Hong Kong has a large multi-national community and as a result, there is a huge number of international estates involving beneficiaries overseas or deceased domiciled abroad. Litigation involving foreign executors or beneficiaries are also very common. Recently, the Court of Appeal in the case of Nativivat v Nativivat  4 HKLRD 340 considered an interesting question of whether an executor under a foreign will has the right to commence legal proceedings prior to obtaining grant of probate in Hong Kong.
In that case, the plaintiffs and the defendant were the children of a foreign national (“Deceased”) who died domiciled in Thailand. The plaintiffs were the purported executors of a Thai language will made by the Deceased in Thailand. In the Thai probate proceedings, the Thai first instance court held that the Deceased’s will was valid and the defendant lodged an appeal against that decision. As a result of the appeal which is still pending, the plaintiffs have not yet obtained any grant of probate in either Thailand or Hong Kong.
The plaintiffs brought proceedings in Hong Kong in their capacity as executors of the Deceased, seeking declarations that the deed of gift under which the Deceased had assigned her interest in a Hong Kong property to the defendant was void and/or of no legal effect and the property was therefore held on trust for the Deceased and her estate. The plaintiffs averred that the deed was procured by the defendant’s fraudulent misrepresentation. The defendant applied by way of Order 14A relief to strike out the plaintiffs’ claim. The lower court judge refused to determine the question of whether the plaintiffs have any locus standi to commence the present legal action but granted a stay of the action pending a grant to be obtained in Hong Kong by the plaintiffs and a reasonable time had elapsed after the grant had been submitted to the defendant for inspection. The defendant appealed against the lower court’s decision.
Rights of Executors under a Will
It was not disputed by the parties that in terms of administration of estate, in so far as Hong Kong landed property belonging to an estate or claims in respect of the same is concerned, the title of the executor must be proved by a grant issued by the Probate Registry and the administration of such property would be governed by Hong Kong law.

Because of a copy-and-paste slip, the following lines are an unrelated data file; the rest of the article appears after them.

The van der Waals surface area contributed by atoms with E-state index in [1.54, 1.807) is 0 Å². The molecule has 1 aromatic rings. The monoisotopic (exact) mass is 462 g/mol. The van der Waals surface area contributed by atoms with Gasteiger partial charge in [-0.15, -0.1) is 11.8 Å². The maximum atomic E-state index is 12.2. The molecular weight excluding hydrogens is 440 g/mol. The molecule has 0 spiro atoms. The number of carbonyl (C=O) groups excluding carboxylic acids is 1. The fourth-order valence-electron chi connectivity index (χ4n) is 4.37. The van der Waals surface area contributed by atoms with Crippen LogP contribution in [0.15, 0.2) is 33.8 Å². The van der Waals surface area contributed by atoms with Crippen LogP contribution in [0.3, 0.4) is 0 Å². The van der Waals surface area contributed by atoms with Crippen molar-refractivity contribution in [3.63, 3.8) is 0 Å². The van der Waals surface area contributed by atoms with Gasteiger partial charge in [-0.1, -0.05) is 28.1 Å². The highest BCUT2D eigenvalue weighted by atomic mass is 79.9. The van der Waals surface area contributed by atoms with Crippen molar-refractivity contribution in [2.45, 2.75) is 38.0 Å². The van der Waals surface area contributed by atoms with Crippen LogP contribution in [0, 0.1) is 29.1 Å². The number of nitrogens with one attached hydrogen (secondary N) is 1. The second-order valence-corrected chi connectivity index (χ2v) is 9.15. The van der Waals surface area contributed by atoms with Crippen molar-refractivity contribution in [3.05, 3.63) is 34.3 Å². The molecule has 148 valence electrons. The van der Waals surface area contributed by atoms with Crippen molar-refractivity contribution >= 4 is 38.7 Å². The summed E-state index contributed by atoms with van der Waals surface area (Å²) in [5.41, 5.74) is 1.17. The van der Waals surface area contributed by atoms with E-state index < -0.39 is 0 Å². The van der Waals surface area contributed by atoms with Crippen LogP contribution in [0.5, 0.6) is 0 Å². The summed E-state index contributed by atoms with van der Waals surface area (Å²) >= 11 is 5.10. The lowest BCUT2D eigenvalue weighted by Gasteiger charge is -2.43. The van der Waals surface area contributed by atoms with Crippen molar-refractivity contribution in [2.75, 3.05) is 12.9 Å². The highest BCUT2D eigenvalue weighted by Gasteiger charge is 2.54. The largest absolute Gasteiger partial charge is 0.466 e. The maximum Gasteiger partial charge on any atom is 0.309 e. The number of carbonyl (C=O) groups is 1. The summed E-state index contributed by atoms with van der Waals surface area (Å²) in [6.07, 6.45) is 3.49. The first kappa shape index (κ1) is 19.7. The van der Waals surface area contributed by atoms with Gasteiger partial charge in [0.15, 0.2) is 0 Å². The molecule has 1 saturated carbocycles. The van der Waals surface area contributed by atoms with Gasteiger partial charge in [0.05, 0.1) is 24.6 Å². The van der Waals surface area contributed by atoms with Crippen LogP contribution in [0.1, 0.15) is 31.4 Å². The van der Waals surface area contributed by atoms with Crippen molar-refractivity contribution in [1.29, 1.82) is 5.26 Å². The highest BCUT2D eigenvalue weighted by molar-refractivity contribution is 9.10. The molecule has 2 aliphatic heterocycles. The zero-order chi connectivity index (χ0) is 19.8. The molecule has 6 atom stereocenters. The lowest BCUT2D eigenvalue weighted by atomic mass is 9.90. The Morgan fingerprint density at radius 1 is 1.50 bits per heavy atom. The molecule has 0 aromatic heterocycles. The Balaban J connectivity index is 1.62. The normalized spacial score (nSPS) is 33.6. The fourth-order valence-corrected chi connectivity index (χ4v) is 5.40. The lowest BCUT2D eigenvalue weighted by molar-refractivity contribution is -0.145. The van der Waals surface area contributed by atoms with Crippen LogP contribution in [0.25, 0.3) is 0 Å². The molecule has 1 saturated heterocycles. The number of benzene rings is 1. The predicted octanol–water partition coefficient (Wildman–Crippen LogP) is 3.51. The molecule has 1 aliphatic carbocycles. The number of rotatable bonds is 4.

The issue in this case at the Court of Appeal is whether the plaintiffs can advance their claims in this action in their capacity as executors appointed under the Thai will. The appellate court judges affirm the principle that an executor derives title and authority from the will of the testator and not from any grant of probate and this principle is based on the well settled principles of English law (see Comyns’ Digest, “Administrative” B 9 and 10). As such, a person may commence legal proceedings in his position as an executor before the grant of probate and continue with it up to the time when the production of the probate becomes necessary. An administrator (of a deceased died intestate), however, cannot commence legal action prior the grant as his title and authority are solely derived from his grant. The above principles apply to both foreign and local executors appointed by a will.
However, an executor, whether he is a local or a foreigner, needs to obtain a grant in Hong Kong before he can collect and distribute deceased’s estate in Hong Kong. The commencement of legal proceedings by an executor would not lead to assets of the estate falling within the hands of the executor before the grant of probate. In other words, an executor, has to obtain a grant in Hong Kong before he can prove his title and receive and distribute properties of the estate in Hong Kong.
The importance of the ability to commence legal proceedings by an executor lies in the limitation period. In respect of a cause of action in favour of the estate of a deceased, the time will begin to run at the time of the deceased’s death if there is an executor under the will. If the limitation period would likely expire before the grant is made, the executor must commence the legal action promptly to preserve the claim.
The decision in Nativivat v Nativivat highlights a key difference between the powers of an executor (in the case of a will) versus an administrator (in the case of intestate) in terms of their respective rights to commence legal proceedings in Hong Kong. Whilst a grant must be obtained before either an executor or an administrator can receive and distribute the estate of the deceased in Hong Kong, the power of the executor (unlike the administrator) stems from the will rather than a grant of probate. Accordingly, an executor, whether local or foreign, would have greater powers to safeguard the deceased’s estate before a grant is obtained and must do so before the expiry of the limitation period.
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